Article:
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Rachel Carson's legacy nothing to celebrate

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Rachel Carson's legacy nothing to celebrate

Lott and Wildermuth op ed in The Baltimore Sun

Today is the centenary of Rachel Carson's birth, which has been noted by many environmentalists who cherish her legacy. However, what has been little noted amid the celebrations and commemorations is the dark aspect of that legacy: that Ms. Carson's views led to the banning of pesticides at a cost of many thousands of lives worldwide.

In 1948, Swiss chemist Paul Hermann Muller was awarded the Nobel Prize in Medicine. He was the first non-physician to win in that category - a surprise given the nature of the celebrated discovery. He had found that dichloro-diphenyl-trichloroethane (DDT) was an extraordinarily effective pesticide. It induces uncontrollable and fatal spasms in most insects.

The Nobel committee recognized his find because of its effects on public health. DDT was used during World War II to fight insect-borne diseases. Its use was continued in farming and disease control long after the war.

It was especially effective against malaria. In Sri Lanka, to take one celebrated example, there were 2.8 million reported cases of malaria in 1948. In 1963, after a DDT campaign, the number of cases dropped to 17, with zero reported fatalities - only to rise into the hundreds of thousands again shortly after DDT was discontinued.

Given the impressive results, many people thought of DDT as a miracle drug. The World Health Organization championed its use. Spraying campaigns were undertaken in most of the world. Here was yet one more example of how the advances of science could improve our lives.

Public opinion began to shift, however, after 1962.

That year marked the publication of Silent Spring, a self-described "fable" about the dangers of pesticides by Ms. Carson, a best-selling nature writer, Johns Hopkins University graduate and longtime Maryland resident.

Against the backdrop of the great good that had been brought about by DDT and other pesticides, Ms. Carson painted a bleak, carcinogenic future.

The book popularized certain fears about DDT by exaggerating them. The pesticide was said to be decimating bird populations not just because it cut down on insect populations but also because it thinned eggshells, which led to far fewer young birds. Worse, what was afflicting birds might be afflicting humans. Ms. Carson - who would die of breast cancer shortly after the book's publication - alleged that DDT caused cancer in humans and predicted an epidemic if its use wasn't drastically curtailed.

Dr. Richard Tren of Africa Fighting Malaria charges that Ms. Carson "misrepresented some scientific data while ignoring data that would not support her case." Quite true.

Alleged links between DDT and cancer rates were never strong. In 1972, the U.S. Environmental Protection Agency empanelled administrative law Judge Edmund Sweeney to hold evidentiary hearings to determine the drug's dangers. After seven months of hearings, he determined it is "not a carcinogenic hazard to man." Further, using DDT according to EPA specifications did "not have a deleterious effect on fresh water fish ... wild birds, or other wild life."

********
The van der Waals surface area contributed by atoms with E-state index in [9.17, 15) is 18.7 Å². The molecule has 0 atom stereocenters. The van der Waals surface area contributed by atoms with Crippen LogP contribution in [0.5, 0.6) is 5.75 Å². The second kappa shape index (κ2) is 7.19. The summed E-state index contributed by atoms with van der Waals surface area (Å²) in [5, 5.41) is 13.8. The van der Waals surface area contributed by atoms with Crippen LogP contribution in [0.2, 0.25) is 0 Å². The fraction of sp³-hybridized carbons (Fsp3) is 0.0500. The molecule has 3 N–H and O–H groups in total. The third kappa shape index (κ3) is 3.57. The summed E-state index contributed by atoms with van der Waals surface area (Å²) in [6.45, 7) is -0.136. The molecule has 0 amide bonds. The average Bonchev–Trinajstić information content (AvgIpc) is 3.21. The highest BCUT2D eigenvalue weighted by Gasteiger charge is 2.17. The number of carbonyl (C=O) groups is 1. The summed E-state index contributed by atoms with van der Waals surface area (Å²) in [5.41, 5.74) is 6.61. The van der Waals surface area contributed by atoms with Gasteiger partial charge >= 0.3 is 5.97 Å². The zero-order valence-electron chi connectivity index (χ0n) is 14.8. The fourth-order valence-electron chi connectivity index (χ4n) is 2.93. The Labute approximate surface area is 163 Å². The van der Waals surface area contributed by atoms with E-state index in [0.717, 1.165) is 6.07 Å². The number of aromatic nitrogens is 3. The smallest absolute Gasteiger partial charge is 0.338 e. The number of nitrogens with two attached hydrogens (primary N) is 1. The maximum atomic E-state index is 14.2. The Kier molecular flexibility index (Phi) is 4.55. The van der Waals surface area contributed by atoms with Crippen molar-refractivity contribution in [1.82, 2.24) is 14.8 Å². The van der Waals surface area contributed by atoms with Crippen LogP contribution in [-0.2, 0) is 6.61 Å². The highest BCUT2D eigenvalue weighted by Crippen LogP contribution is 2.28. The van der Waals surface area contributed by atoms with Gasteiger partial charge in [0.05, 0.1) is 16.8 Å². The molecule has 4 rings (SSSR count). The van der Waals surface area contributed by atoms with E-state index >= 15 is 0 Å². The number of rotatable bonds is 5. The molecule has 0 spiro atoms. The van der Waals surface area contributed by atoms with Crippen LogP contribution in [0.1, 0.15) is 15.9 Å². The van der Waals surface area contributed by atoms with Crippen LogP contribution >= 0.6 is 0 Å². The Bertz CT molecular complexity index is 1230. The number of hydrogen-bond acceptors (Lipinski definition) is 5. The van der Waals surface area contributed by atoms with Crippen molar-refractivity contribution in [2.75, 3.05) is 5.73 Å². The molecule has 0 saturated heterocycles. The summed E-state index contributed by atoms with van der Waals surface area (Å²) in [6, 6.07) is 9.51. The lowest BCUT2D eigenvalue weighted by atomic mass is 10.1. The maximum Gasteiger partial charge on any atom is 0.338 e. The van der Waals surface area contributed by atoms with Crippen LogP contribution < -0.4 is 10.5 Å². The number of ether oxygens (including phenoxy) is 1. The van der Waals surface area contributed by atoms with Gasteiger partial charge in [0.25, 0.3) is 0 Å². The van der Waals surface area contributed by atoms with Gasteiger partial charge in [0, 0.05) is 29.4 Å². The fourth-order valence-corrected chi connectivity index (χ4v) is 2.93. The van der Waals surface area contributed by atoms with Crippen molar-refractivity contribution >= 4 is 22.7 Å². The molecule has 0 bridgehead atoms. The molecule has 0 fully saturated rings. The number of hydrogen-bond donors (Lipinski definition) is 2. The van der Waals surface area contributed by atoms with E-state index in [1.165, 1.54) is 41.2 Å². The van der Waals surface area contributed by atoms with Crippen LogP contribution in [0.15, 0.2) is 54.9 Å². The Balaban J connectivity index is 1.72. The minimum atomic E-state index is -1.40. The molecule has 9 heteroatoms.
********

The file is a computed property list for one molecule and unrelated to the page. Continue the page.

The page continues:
Evidence given for the drug's direct effects on birds was particularly thin. Ms. Carson cited a study by Dr. James DeWitt to argue that quail that were fed DDT laid eggs in decent numbers but "few of the eggs hatched." She had a different working definition of "few" than most people. The DDT-fed quail eggs hatched 80 percent of the time, compared with 83.9 percent for the non-DDT control group.

But misrepresentation had ridden halfway around the world before sound science could get its trousers on.

News reports broadcast allegations of the pesticide's effects, including poisoning mothers' breast milk. People were spooked. The EPA mollified their fears by overruling its own finding and banning DDT.

Worse, the State Department made foreign aid contingent upon recipient countries not using banned pesticides, including DDT. Similar aid criteria by other Western nations helped to make the prohibition stick. The result was that malaria and other insect-borne diseases staged a major comeback. Only in the last few years have the U.S. government and international bodies come to their senses and started using DDT again to fight off some nasty diseases.

The death toll during the 30-year DDT ban is hard to fix, but evidence from Sri Lanka and elsewhere suggests that several hundred thousand graves would not be pushing it.

This, of course, is not the legacy many greens have in mind as they celebrate today's 100th anniversary of Ms. Carson's birth.

In an afterword to the 40th anniversary edition of Silent Spring, Harvard sociobiologist Edward O. Wilson wrote that, in his opinion, the book marked "an important moment in history, just as Harriet Beecher Stowe's Uncle Tom's Cabin [did]. ... The examples and arguments it contains are timeless lessons of the kind we need to re-examine."

We agree about the need to re-examine the book's arguments and lessons, but for different reasons. Silent Spring's chief contribution was to inject raw emotionalism into the environmental debate. It substituted speculation for facts and fears for judgment. It produced a "win" for the greens at great cost to humanity.